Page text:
Young people emancipate at 30.3 years of age on average in Spain, the highest figure in the last twenty years
- The youth emancipation rate in Spain stagnates at 15.9%, well below European levels with an average rate of 31.9%.
- To rent alone, a young person would have to spend 83.7% of his or her annual net salary.
- One out of every five people under 30 years of age with a job was in poverty or at risk of social exclusion.
Madrid, August 11, 2023 - The current edition of the Emancipation Observatory of the Spanish Youth Council (CJE) records the highest average age of emancipation in Spain in the last 20 years: 30.3 years. Young people in Spain cannot emancipate themselves until they are no longer young. This is a very worrying symptom that shows that the structural problems of youth are still very present and condition adult life. During the second half of 2022, the percentage of young people who emancipated themselves residentially stagnated and the increases in rent and housing prices made it impossible for a young person to emancipate themselves without becoming over-indebted.
While in Spain the emancipation rate was 15.9%, in the European Union the average emancipation rate was 31.9%, twice as high as in our country. For young Spanish people, becoming independent is practically a chimera, and it is always more difficult for a young Spanish person to do so than for a European.
Why is it almost impossible to become emancipated in Spain?
Having a job is not enough to be able to afford housing in Spain. Although the average salary of a young person rose by 4.6% to 13,079.19 euros net per year (or 1,089.93 euros net per month), the price of rental housing rose by 7.55%. Thus, the average rent for a house was 912 euros. A young person would have to spend 83.7% of his or her salary. That, added to the 141 euros that cost on average the supplies and services of a home (such as water, electricity, gas, etc.), would amount to 1,053 euros per month, 96.6% of his or her salary. That is to say, only 36.93 euros would be left to buy food, clothes and leisure, something completely unaffordable.
One out of every five people under 30 years of age with a job was in poverty or at risk of social exclusion. This phenomenon, that of young people who remain poor, even if they work, should be one of the priorities of the political class, since the impossibility of accessing conditions that allow them to live in a dignified and independent way not only causes material problems for young people, but also affects their mental health.
Nor did having higher education in any case guarantee emancipation. Only 22.9% of young people who had completed higher-level vocational training or university studies had been able to emancipate themselves. Moreover, for young people who did not continue studying, the emancipation rate was similar among those with higher education and those without.
The rental market in Spain continued to become more expensive during the second half of 2022. Faced with the impossibility of renting alone, one in three young people who live in rented accommodation are forced to do so in shared housing. The average rent for a room was 282.19 euros at the end of 2022, 25.9% of the average young person's salary. This figure is dangerously close to the recommendation arrived at by most studies, which state that the price of regular housing should not account for more than 30% of a person's salary.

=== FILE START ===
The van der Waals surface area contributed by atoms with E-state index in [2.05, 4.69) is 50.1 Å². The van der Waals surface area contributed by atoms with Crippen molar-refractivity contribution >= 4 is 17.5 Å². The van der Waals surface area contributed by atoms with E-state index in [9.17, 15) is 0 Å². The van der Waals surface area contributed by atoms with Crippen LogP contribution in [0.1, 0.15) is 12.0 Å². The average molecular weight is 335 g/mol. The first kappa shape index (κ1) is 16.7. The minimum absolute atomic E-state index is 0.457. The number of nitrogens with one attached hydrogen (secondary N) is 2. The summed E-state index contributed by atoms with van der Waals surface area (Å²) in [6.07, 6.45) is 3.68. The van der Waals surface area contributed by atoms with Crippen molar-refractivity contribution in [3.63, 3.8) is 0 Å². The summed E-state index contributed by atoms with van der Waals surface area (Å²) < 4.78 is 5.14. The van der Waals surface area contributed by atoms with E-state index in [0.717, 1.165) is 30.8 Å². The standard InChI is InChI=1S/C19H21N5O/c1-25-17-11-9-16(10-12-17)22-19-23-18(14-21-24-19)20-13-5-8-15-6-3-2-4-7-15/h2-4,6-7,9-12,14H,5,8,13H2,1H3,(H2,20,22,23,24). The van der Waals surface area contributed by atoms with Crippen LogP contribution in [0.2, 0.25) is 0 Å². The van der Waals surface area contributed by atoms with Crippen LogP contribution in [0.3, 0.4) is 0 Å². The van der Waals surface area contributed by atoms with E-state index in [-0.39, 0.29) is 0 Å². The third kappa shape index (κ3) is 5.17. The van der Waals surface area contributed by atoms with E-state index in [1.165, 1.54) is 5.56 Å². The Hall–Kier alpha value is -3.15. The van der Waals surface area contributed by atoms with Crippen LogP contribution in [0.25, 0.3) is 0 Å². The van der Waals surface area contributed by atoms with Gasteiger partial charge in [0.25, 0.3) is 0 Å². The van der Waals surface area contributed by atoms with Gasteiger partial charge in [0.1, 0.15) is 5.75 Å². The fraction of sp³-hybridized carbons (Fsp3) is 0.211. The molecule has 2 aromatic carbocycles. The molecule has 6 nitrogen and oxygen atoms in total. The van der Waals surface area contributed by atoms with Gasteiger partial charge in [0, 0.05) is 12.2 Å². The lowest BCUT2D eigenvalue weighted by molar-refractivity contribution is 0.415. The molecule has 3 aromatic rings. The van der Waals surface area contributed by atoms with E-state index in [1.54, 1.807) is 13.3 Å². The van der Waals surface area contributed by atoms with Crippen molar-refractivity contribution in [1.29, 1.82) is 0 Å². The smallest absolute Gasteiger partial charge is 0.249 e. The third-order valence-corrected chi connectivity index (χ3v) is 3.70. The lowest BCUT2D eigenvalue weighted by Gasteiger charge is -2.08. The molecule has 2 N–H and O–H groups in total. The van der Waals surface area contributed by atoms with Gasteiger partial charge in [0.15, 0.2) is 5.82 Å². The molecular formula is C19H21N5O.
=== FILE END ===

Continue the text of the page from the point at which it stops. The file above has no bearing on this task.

The increase in the average purchase price of housing the option of paying a mortgage was not much better for young people either. First, because the average down payment for a home was set at the end of 2022 at 49,852.20 euros, the equivalent of 3.8 full years' salary for someone under 30 years of age. And, on the other hand, for those young workers who managed to get a mortgage, the average amount of the first monthly payment was 661.33 euros, 60.7% of the average salary of a salaried person under 30 years of age.
The unemployment rate of young people was still much higher in 2022 than that of the general population: 22.2% compared to 12.9%. At the end of 2022, young people had an unemployment rate similar to that recorded in 2008 with the outbreak of the economic and financial crisis. Following the labor reform, it can be stated that temporary employment, a problem traditionally endemic to the young population, has been significantly reduced, from 55.4 % temporary employment at the end of 2021 to 38.9 % in the last quarter of 2022.
Discontinuous permanent contracts have skyrocketed: those young people who had a permanent contract but who only worked, due to the nature of their employment, certain months of the year. In just one year, Spain has gone from having 23,569 permanent contracts signed by young people to 233,828, almost ten times more. In addition, part-time permanent contracts tripled, when almost half of the young people under this type of contract said they would prefer to have a full-time job, but had not found one.
In the words of Andrea González Henry, president of the Spanish Youth Council: "The Spanish Youth Council continues to warn of the lack of action in housing policy in Spain and the negative consequences that this has caused in the general population and, especially, among the youth, who continue to see how year after year the percentage of emancipation decreases due to a loss of purchasing power, a situation that overlaps with the uninterrupted rise in rental and purchase prices of housing".
In the words of Juan Antonio Báez, vice president and head of socioeconomic and communication of the CJE: "Youth policies in many cases become a flight forward that do not enter to solve structurally the main problems that concern young people, such as housing and employment, and that cause major mental health problems for the young population, whose main cause of death is suicide."
For more information:
Antonio Martínez Blanco
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